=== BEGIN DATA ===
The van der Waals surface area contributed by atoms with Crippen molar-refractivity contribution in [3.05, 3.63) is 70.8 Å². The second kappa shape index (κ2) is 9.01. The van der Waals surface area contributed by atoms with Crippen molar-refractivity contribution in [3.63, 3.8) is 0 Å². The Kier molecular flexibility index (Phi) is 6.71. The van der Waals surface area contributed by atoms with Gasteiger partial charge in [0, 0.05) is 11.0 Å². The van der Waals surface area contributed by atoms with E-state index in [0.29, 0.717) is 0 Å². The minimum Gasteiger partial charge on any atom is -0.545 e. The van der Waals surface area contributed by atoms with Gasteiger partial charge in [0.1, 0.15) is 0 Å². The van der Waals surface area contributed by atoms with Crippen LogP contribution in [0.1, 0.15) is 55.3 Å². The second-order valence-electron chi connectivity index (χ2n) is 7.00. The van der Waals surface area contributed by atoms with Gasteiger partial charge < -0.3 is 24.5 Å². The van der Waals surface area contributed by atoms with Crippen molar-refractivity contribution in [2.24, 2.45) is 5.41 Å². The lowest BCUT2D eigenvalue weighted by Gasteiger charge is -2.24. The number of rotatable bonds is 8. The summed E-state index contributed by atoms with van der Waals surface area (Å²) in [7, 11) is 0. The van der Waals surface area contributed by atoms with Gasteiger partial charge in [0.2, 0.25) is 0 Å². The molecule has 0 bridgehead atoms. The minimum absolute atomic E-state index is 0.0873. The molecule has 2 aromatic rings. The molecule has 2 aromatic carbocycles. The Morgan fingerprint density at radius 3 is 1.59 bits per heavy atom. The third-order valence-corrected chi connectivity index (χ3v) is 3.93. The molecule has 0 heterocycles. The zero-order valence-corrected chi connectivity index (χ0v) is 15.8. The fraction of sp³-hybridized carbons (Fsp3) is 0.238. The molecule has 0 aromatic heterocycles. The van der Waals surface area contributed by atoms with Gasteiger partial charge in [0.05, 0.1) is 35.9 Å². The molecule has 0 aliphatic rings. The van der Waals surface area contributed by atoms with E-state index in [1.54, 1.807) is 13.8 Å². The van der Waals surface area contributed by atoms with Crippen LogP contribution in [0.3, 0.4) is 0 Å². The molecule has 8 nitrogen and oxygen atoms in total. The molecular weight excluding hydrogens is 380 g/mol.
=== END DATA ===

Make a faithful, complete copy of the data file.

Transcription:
The van der Waals surface area contributed by atoms with Crippen molar-refractivity contribution in [3.05, 3.63) is 70.8 Å². The second kappa shape index (κ2) is 9.01. The van der Waals surface area contributed by atoms with Crippen molar-refractivity contribution in [3.63, 3.8) is 0 Å². The Kier molecular flexibility index (Phi) is 6.71. The van der Waals surface area contributed by atoms with Gasteiger partial charge in [0, 0.05) is 11.0 Å². The van der Waals surface area contributed by atoms with E-state index in [0.29, 0.717) is 0 Å². The minimum Gasteiger partial charge on any atom is -0.545 e. The van der Waals surface area contributed by atoms with Gasteiger partial charge in [0.1, 0.15) is 0 Å². The van der Waals surface area contributed by atoms with Crippen LogP contribution in [0.1, 0.15) is 55.3 Å². The second-order valence-electron chi connectivity index (χ2n) is 7.00. The van der Waals surface area contributed by atoms with Gasteiger partial charge < -0.3 is 24.5 Å². The van der Waals surface area contributed by atoms with Crippen molar-refractivity contribution in [2.24, 2.45) is 5.41 Å². The lowest BCUT2D eigenvalue weighted by Gasteiger charge is -2.24. The number of rotatable bonds is 8. The summed E-state index contributed by atoms with van der Waals surface area (Å²) in [7, 11) is 0. The van der Waals surface area contributed by atoms with Gasteiger partial charge in [0.2, 0.25) is 0 Å². The molecule has 0 bridgehead atoms. The minimum absolute atomic E-state index is 0.0873. The molecule has 2 aromatic rings. The molecule has 2 aromatic carbocycles. The Morgan fingerprint density at radius 3 is 1.59 bits per heavy atom. The third-order valence-corrected chi connectivity index (χ3v) is 3.93. The molecule has 0 heterocycles. The zero-order valence-corrected chi connectivity index (χ0v) is 15.8. The fraction of sp³-hybridized carbons (Fsp3) is 0.238. The molecule has 0 aromatic heterocycles. The van der Waals surface area contributed by atoms with Gasteiger partial charge in [0.05, 0.1) is 35.9 Å². The molecule has 0 aliphatic rings. The van der Waals surface area contributed by atoms with E-state index in [1.54, 1.807) is 13.8 Å². The van der Waals surface area contributed by atoms with Crippen LogP contribution in [0.3, 0.4) is 0 Å². The molecule has 8 nitrogen and oxygen atoms in total. The molecular weight excluding hydrogens is 380 g/mol.